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_11_Energy - GEL 1 Lecture 11 Energy Resources Living in...

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1 GEL 1: Lecture 11: Energy Resources: Living in the Oil Age (Ch. 14 – read selectively) Energy from Fossil Fuels Fossil fuels like coal, oil, and natural gas are non-renewable resources - they cannot be replaced within a useful time frame for humans (fossil fuels take millions of years to form) - nuclear energy is also considered non-renewable because of its dependence on exhaustible uranium ore (although reserves will last a very long time) - the engine of civilization runs mainly on fossil fuels Alternative forms of energy like solar, moving water, wind, biomass and geothermal are considered renewable resources - they are continually replaced as long as the sun shines and the earth maintains its hot interior. - prior to the Industrial Revolution (~1850), most energy needs were met by burning wood About 86% of the U.S. energy supply comes from fossil fuels - petroleum supplies about 40%, natural gas ~25%, and coal ~23% - remainder comes from nuclear power, hydropower, geothermal, wind, biomass and solar - the U.S. is utterly dependent on fossil fuels, with most of the oil going to transportation and much of the coal and natural gas going to generate electricity in power plants Our growth as a western civilization over the last century or so was fueled by the easy availability of cheap fossil fuels. W orld energy consumption is growing exponentially and is expected to be dependent on fossil fuels well into the 21 st century. Fossil fuels are rich in chemical energy that is converted to a useful form by adding oxygen (burning) - they are called fossil fuels because they are the residues of ancient plants that lived millions of years ago. The ultimate source of this stored chemical energy is the sun , the driver of photosynthesis. Fossil fuels are literally "fossilized sunshine". Coal : the rock that burns . . . Coal (a sedimentary rock) forms layered beds by the preservation, burial and compaction of ancient plant material. - plants live, die and accumulate rapidly in swamps and tropical river deltas (requires low- oxygen conditions to inhibit oxidation and bacterial decay)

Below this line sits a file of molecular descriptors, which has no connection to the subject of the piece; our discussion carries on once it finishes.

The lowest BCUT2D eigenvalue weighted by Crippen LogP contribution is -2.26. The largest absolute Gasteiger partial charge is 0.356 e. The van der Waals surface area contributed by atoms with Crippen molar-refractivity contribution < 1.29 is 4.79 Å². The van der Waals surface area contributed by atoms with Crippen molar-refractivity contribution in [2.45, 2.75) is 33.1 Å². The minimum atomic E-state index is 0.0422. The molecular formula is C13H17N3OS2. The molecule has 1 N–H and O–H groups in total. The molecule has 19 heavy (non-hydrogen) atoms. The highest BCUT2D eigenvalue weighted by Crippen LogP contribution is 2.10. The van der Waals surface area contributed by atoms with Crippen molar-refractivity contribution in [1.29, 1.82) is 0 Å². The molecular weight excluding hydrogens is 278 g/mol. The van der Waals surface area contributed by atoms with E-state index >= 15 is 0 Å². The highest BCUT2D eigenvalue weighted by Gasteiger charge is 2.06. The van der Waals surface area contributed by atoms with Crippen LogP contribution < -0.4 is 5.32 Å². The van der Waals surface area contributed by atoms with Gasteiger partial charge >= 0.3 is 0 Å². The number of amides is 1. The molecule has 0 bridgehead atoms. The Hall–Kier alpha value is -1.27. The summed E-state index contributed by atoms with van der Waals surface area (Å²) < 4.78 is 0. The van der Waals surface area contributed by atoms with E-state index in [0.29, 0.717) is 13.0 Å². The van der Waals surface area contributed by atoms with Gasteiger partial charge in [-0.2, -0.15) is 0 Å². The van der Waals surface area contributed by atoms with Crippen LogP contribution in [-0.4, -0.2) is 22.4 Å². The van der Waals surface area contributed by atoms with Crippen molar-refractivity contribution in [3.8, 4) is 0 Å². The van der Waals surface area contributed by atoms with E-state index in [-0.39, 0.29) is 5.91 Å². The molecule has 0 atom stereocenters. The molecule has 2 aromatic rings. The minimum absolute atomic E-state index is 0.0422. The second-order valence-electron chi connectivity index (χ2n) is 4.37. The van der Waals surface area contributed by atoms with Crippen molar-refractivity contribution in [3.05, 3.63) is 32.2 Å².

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2 - the plant debris is rapidly buried by other plant debris and muck in a swamp - with continual burial by other plants or by overlying sediments, the temperatures and pressures increase to the point where the plant tissues become tightly compacted - CO 2 and CH 4 are released, accompanied by an increase in carbon - when carbon content is around 50-60%, the material is called peat (very low-grade, smoky fuel) - with deeper burial, if carbon content reaches 60-70%, material called lignite (soft, low- grade) - with even deeper burial, when carbon content reaches 70-90% it is called bituminous coal (most desired and most used coal - used to generate electricity and in steelmaking) - above 90% carbon, it is called anthracite coal (hard coal that burns without smoke) - bituminous coal is far more common and easier to mine than anthracite - a thick accumulation of organic remains may develop into a broad sheet-like layer as the swamp environment migrates along with sea level and shifting shorelines
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